Appearing by Internet hookup from a courtroom in Los Angeles, Sharper entered his plea before Clark County District Court Judge Douglas Herndon, who scheduled sentencing for June 25.
A plea agreement calls for Sharper to serve 38 months to eight years in prison for the Nevada conviction, but at the same time as sentences from California, Arizona and Louisiana.
On Monday, the 39-year-old Sharper pleaded guilty to sexual assault in Arizona -- again using an Internet hookup -- and no contest in Los Angeles to raping two women he drugged after meeting them in a West Hollywood bar.
He was sentenced to nine years in the Arizona case and will face 20 years in the California case when he's sentenced July 15. The California no-contest pleas have the same effect as a conviction, and state sentencing rules will have him serve about nine years.
Sharper is due in federal court April 6 in New Orleans, the city where he won a Super Bowl as a member of the NFL's Saints franchise. He's due in Louisiana state court 10 days later.
Sharper wore an orange jail uniform with "LA County" stamped over his chest pocket as he sat Tuesday in Los Angeles flanked by attorneys Blair Berk and Lisa Wayne.
One of his Las Vegas lawyers, Richard Schonfeld, appeared on his behalf -- first before a Las Vegas justice of the peace and then before Herndon.
The former All-Pro safety cleared his throat and said, "Guilty," when asked to enter his plea.
Sharper's other lawyer, David Chesnoff, issued a statement noting that Sharper took responsibility in the Las Vegas case.
Sharper could have faced 20 years to life in Nevada state prison on two sexual assault charges filed against him last week in Las Vegas.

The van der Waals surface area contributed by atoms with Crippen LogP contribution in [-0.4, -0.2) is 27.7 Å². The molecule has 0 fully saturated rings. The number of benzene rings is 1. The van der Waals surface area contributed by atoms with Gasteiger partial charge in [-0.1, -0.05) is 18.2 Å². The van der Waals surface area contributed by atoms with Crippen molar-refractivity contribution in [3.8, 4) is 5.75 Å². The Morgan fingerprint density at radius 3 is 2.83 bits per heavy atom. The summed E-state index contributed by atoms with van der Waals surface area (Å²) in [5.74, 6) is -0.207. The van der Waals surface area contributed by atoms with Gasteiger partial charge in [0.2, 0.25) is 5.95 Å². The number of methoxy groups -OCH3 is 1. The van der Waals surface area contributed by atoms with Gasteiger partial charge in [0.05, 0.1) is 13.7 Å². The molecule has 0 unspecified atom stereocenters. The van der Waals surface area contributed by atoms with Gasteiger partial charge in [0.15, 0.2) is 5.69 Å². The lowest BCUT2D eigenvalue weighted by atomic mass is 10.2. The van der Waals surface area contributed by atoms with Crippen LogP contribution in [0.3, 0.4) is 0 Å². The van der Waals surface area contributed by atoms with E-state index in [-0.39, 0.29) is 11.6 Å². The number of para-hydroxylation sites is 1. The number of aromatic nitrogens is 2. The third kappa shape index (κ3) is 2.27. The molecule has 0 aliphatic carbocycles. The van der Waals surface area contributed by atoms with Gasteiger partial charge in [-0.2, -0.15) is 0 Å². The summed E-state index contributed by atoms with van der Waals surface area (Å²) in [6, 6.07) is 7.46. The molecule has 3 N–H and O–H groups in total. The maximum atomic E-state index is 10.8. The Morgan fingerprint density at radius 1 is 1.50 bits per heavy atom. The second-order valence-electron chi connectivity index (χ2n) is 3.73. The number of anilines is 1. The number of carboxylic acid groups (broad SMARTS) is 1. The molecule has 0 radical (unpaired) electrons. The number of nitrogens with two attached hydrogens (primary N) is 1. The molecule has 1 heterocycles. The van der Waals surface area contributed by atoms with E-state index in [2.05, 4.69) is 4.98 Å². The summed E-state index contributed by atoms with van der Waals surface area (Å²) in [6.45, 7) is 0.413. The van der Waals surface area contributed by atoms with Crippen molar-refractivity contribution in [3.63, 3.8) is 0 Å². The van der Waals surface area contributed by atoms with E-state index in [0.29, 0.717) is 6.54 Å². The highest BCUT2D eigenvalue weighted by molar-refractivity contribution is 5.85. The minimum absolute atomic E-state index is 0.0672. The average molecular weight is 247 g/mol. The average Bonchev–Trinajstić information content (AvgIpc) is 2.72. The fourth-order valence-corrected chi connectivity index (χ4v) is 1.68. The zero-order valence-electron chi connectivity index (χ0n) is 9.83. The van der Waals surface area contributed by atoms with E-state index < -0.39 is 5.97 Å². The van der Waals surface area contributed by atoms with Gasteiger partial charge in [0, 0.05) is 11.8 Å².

Those charges were dropped as part of the plea agreement. Prosecutor Craig Hendricks said he spoke with the two victims, both in their mid-20s, before terms of Sharper's plea deal were made public.
Sharper was accused of club-hopping with the women in January 2014 before taking them to his room at a Las Vegas Strip hotel, drugging them and raping them while they were unconscious.
Police and prosecutors characterized the Las Vegas case as weaker than in California, Arizona and Louisiana because the women didn't report the attack until after they returned home and heard about similar allegations against Sharper.
District Attorney Steve Wolfson said Tuesday he was satisfied that Sharper was accepting responsibility for his crimes in Las Vegas and the other states.
Sharper retired in 2011 after a 14-year NFL career as with the Green Bay Packers, Minnesota Vikings and the Saints. He won a Super Bowl in New Orleans.
One of his former teammates, Scott Fujita, called what has happened "disgusting."
"He was a great teammate, a great player," Fujita told TMZ. "But all that aside, it's disgusting and beyond repulsive.
"Look, I'm a dad of three daughters ... If he ends up only serving nine years, it's an absolute shame. It's way too short."
Sharper was working as an NFL network analyst when women began telling police in several cities similar stories of blacking out while drinking with him and waking up groggy to find they had been sexually abused.
His arrest came as the league dealt with off-field problems with players accused of crimes ranging from spousal abuse to murder.
Information from The Associated Press was used in this report.
Darren Sharper Pleads Guilty To Sexual Assault
ESPN legal analyst Roger Cossack discusses former NFL star Darren Sharper's plea deals for sexual assault in Arizona and California.